Stellantis sees India as profitable auto market amid challenges in China, Russia in 2022

Local sourcing, catering to Indian preferences, are key to success in India

Stellantis sees India as profitable auto market amid challenges in China, Russia in 2022

Stellantis sees India as profitable auto market amid challenges in China, Russia in 2022

Chief Executive Officer of Stellantis, Carlos Tavares has said that he expects India to be a profitable market, and presents a bigger growth opportunity than previously expected. This statement comes amid challenges faced by the car manufacturer in Russia and China.

In India, Stellantis sells its Citroen and Jeep brands, which make up just a fraction of global sales for the car manufacturer. However, Tavares said that he expected revenues in India to double by the year 2030, with operating profit margins expected to be in double digits within the next two years.

For many years, Western car manufacturers have had a hard time turning a profit in India, a country largely dominated by small-car manufacturers Suzuki Motor and Hyundai Motor.

At a virtual media roundtable, Tavares said that being profitable in India was possible if things were done the Indian way.

According to Tavares, this strategy includes locally sourcing parts and vertically integrating the supply chain to keep costs at a minimum. In addition, engineering cars with local tastes and budgets in mind were the key, said Tavares.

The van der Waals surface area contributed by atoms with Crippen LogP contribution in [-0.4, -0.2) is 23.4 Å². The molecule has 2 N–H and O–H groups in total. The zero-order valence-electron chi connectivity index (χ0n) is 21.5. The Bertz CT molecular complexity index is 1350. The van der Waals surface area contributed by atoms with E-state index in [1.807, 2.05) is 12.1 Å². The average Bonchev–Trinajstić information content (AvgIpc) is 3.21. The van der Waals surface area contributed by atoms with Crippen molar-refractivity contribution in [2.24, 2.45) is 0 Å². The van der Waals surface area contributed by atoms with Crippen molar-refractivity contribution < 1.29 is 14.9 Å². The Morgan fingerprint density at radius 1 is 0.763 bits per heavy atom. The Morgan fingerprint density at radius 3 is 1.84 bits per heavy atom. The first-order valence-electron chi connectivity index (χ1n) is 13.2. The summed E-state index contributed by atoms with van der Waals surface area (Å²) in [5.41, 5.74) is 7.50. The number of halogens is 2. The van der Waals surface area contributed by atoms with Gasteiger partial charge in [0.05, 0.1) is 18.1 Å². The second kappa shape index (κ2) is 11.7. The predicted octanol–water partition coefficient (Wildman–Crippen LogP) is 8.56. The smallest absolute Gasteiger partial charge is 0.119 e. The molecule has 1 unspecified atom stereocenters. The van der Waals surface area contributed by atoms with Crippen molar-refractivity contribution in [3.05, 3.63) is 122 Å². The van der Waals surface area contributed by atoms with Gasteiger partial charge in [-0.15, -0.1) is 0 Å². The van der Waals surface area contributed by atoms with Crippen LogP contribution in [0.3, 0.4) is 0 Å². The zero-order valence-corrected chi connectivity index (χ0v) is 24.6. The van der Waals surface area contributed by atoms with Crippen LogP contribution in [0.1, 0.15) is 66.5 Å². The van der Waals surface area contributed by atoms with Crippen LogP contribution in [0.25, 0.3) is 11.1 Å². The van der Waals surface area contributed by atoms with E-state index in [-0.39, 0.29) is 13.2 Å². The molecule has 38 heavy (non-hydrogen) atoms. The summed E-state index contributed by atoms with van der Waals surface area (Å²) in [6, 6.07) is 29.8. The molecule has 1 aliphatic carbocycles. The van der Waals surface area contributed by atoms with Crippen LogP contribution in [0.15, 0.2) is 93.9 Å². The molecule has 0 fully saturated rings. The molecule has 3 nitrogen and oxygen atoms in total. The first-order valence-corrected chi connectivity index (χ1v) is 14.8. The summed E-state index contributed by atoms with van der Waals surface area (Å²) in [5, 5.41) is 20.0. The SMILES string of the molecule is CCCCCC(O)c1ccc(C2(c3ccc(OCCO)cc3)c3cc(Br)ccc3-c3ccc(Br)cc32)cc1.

Stellantis was formed in the beginning of 2021 as a result of a merger between France’s PSA and Fit Chrysler. In march, it outlined a new strategy from the group to boost revenues and profit margins as part of increased efforts to roll out electric vehicles.

The company has focused on India at a time when it is battling competition and lagging sales in China, and in Russia, where it suspended operations due to the war in Ukraine.

Stellantis plans for India

Tavares mentioned that the challenges faced by the company presented India with a bigger opportunity than in the past.

 Central to its plan for India, is its smart car platform program developed in the country to enable it to launch small, gasoline powered cars which are less than four meters in length. Small cars are taxed at lower rates, which make them more affordable, said Tavares.

The company plans to launch electric versions of its small cars by the beginning of next year, he said.

For most global manufacturers, making and selling small cars in India has been an insurmountable challenge. Manufacturers who invested and attempted to manufacture and sell small cars in the country include Ford and General Motors, both of whom have since exited India. 

But Tavares is confident of Stellantis’ approach — before building cars, it has strengthened its supply chain.

Stellantis manufactures its powertrains and gearboxes locally and sources more than 90 percent of the vehicle’s components in India. Its engine plant in southern India is a global benchmark on cost and quality and it plans to do the same at its two car plants, where it manufactures Jeep SUVs and Citroen cars, mentioned Tavares.

Stellantis has invested over one billion euros (USD1.05 billion) in its Indian operations since 2015.

The company also intends to source batteries and cells from India when the supply chain permits, Tavares added, saying that would be the only way to build affordable electric vehicles in the country.

Stellantis has less than 1 percent of India’s car market of 3 million units a year but Tavares said he is not chasing volumes in India or globally.


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